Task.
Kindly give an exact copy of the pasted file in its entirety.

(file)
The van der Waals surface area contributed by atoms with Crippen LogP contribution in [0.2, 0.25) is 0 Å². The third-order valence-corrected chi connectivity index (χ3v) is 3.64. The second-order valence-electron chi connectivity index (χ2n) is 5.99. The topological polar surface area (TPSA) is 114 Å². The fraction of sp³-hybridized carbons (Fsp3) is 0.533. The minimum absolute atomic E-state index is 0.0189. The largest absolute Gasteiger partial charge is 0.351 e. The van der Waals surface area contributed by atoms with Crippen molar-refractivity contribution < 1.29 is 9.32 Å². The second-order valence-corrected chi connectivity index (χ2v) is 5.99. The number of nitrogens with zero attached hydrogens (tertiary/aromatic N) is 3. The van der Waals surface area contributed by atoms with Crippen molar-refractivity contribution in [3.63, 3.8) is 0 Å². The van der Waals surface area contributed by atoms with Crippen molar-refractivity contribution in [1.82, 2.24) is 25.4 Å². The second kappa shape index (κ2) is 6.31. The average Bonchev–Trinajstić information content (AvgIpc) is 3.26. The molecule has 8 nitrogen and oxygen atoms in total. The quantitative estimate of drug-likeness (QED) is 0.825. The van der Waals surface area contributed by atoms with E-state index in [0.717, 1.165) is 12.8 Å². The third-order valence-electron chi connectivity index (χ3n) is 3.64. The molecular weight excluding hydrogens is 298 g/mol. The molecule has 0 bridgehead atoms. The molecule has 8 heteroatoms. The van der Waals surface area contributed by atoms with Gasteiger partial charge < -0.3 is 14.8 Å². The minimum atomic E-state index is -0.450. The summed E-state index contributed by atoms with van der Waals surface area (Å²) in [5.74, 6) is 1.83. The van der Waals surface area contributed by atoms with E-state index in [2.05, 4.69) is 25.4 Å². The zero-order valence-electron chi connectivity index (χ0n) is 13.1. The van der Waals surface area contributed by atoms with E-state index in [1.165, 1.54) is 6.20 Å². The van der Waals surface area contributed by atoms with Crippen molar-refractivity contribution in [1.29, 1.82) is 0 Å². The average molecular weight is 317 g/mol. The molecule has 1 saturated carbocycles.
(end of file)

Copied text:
The van der Waals surface area contributed by atoms with Crippen LogP contribution in [0.2, 0.25) is 0 Å². The third-order valence-corrected chi connectivity index (χ3v) is 3.64. The second-order valence-electron chi connectivity index (χ2n) is 5.99. The topological polar surface area (TPSA) is 114 Å². The fraction of sp³-hybridized carbons (Fsp3) is 0.533. The minimum absolute atomic E-state index is 0.0189. The largest absolute Gasteiger partial charge is 0.351 e. The van der Waals surface area contributed by atoms with Crippen molar-refractivity contribution < 1.29 is 9.32 Å². The second-order valence-corrected chi connectivity index (χ2v) is 5.99. The number of nitrogens with zero attached hydrogens (tertiary/aromatic N) is 3. The van der Waals surface area contributed by atoms with Crippen molar-refractivity contribution in [3.63, 3.8) is 0 Å². The van der Waals surface area contributed by atoms with Crippen molar-refractivity contribution in [1.82, 2.24) is 25.4 Å². The second kappa shape index (κ2) is 6.31. The average Bonchev–Trinajstić information content (AvgIpc) is 3.26. The molecule has 8 nitrogen and oxygen atoms in total. The quantitative estimate of drug-likeness (QED) is 0.825. The van der Waals surface area contributed by atoms with E-state index in [0.717, 1.165) is 12.8 Å². The third-order valence-electron chi connectivity index (χ3n) is 3.64. The molecular weight excluding hydrogens is 298 g/mol. The molecule has 0 bridgehead atoms. The molecule has 8 heteroatoms. The van der Waals surface area contributed by atoms with Gasteiger partial charge < -0.3 is 14.8 Å². The minimum atomic E-state index is -0.450. The summed E-state index contributed by atoms with van der Waals surface area (Å²) in [5.74, 6) is 1.83. The van der Waals surface area contributed by atoms with E-state index in [2.05, 4.69) is 25.4 Å². The zero-order valence-electron chi connectivity index (χ0n) is 13.1. The van der Waals surface area contributed by atoms with E-state index in [1.165, 1.54) is 6.20 Å². The van der Waals surface area contributed by atoms with Crippen molar-refractivity contribution in [1.29, 1.82) is 0 Å². The average molecular weight is 317 g/mol. The molecule has 1 saturated carbocycles.